The fall of Borders Books: A follow-up observation.


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I just had the pleasure, or maybe experienced the sheer pain and agony of visiting one of the Borders Books locations slated to close as part of their bankruptcy process. The store’s specific location doesn’t much matter, but for simplicity sake, let’s say it’s a high traffic mall location. I’ve been at the store before on prior mall excursions and the store was surprisingly empty each time I went. The specific location is a large, single floor floorplan with approximately 15,000 square feet, if not more. Typically on prior visits there were no more than 20 or 30 other shoppers there each time I went. Somewhat surprising considering the busy mall foot traffic just outside the door.

Today’s visit was very different. There were hundreds of people in the store, literally arguing with one another about who’d be able to take the last $1 2011 swimsuit wall calendar or generic James Dean poster. The walls and windows, you see, were plastered with huge signs saying the store is closing and everything was on sale. The shopper experience there was neither caring nore innovative, but rather every man for himself and a sort of “You’re on your own, buddy” which was somewhat disconcerting.

People packed the store looking for bargains. People were willing to accept a poor customer experience at the store in favor of bargain hunting, it seemed. The ironic twist, however is there was not a single bargin to be found in the store. Just the simple act of placing store signage indicating the sale price and “all sales final” was enough to create the perception and drive the traffic. What shoppers fought over and tolerated substandard customer experiences were, however no great deals. The pricing, even after the discount was relatively non-competitive and indeed, higher than other booksellers who also provide a superior customer experience for their shoppers. Books that were sticker priced at $39 were discounted to $32, or so and people literally scrambled to grab the last ones, hording merchandise for themselves when in fact the same product could be bought elsewhere for less than $30 and if you’re an astute shopper, far less.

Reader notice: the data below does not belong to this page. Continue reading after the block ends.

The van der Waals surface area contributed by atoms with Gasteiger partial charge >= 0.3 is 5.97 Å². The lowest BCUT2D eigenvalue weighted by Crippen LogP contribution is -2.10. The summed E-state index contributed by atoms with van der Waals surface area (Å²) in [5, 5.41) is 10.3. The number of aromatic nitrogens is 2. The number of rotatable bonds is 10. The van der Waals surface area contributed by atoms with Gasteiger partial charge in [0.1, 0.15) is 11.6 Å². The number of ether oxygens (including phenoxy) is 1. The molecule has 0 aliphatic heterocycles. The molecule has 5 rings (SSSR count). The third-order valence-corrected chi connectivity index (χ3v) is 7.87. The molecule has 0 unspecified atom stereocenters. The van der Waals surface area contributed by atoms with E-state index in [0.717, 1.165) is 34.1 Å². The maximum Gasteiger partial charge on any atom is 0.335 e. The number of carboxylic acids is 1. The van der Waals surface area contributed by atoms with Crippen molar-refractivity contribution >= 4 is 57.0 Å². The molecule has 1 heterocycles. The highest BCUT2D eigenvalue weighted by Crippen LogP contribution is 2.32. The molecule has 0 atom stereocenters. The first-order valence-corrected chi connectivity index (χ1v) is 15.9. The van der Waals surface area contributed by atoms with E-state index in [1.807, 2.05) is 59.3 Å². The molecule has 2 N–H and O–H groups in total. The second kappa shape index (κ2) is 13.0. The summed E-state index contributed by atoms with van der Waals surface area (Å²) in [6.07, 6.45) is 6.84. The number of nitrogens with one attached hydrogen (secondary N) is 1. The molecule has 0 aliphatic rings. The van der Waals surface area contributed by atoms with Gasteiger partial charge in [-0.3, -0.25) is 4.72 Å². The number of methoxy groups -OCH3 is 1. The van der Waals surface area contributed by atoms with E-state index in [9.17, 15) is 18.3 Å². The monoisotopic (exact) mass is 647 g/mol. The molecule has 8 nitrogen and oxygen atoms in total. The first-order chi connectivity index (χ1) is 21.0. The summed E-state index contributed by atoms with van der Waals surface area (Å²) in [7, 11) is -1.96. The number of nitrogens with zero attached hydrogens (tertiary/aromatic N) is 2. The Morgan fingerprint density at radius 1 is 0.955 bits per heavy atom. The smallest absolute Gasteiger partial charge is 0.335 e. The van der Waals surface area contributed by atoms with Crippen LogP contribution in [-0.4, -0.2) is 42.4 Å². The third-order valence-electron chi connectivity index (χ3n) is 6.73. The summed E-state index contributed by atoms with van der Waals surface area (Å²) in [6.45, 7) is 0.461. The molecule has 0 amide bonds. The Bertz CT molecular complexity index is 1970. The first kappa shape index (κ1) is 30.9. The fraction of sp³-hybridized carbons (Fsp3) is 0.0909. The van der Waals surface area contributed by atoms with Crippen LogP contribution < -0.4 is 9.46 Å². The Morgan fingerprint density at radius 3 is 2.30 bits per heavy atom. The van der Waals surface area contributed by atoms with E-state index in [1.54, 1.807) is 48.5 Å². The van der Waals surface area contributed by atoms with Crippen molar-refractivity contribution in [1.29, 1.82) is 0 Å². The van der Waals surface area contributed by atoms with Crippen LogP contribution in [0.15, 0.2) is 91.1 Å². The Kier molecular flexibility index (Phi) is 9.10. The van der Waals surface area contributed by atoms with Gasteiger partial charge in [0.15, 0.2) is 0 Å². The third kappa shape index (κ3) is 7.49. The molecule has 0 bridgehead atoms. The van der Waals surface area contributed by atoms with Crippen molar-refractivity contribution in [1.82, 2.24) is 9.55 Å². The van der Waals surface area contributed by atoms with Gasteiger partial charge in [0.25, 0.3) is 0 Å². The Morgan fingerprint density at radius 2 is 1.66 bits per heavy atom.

One of the interesting takeaways for me was that people are still bargain crazed and lose sight of substitute pricing realitites in some situations, but never are thees situations sustainable. Borders can only have a “going out of business sale” for so long, and then will need to close. Companies on the other hand looking for a sustainable strategy need to position and build a strategy around value and customer experience and not just fire sale pricing.

People are funny. Shoppers are fickle. Sellers are growing in their own desparation. Yet, firesale strategies are really only suitable for companies on fire. Driving revenues alone is almost never a suitable substiute for driving PROFITABLE revenue. Firesales are not the answer for profit maximization nor sustainability.

Oh, and that $39 book? I passed it by, along with the $3.29 magazines and the $22 DVDs and left empty handed because the value of the merchandise was insufficient to me to tolerate the substandard experience I received.

Republished with author's permission from original post.

Marc Mandel
Marc Mandel is a Regional Sales Director at Allegiance, Inc.


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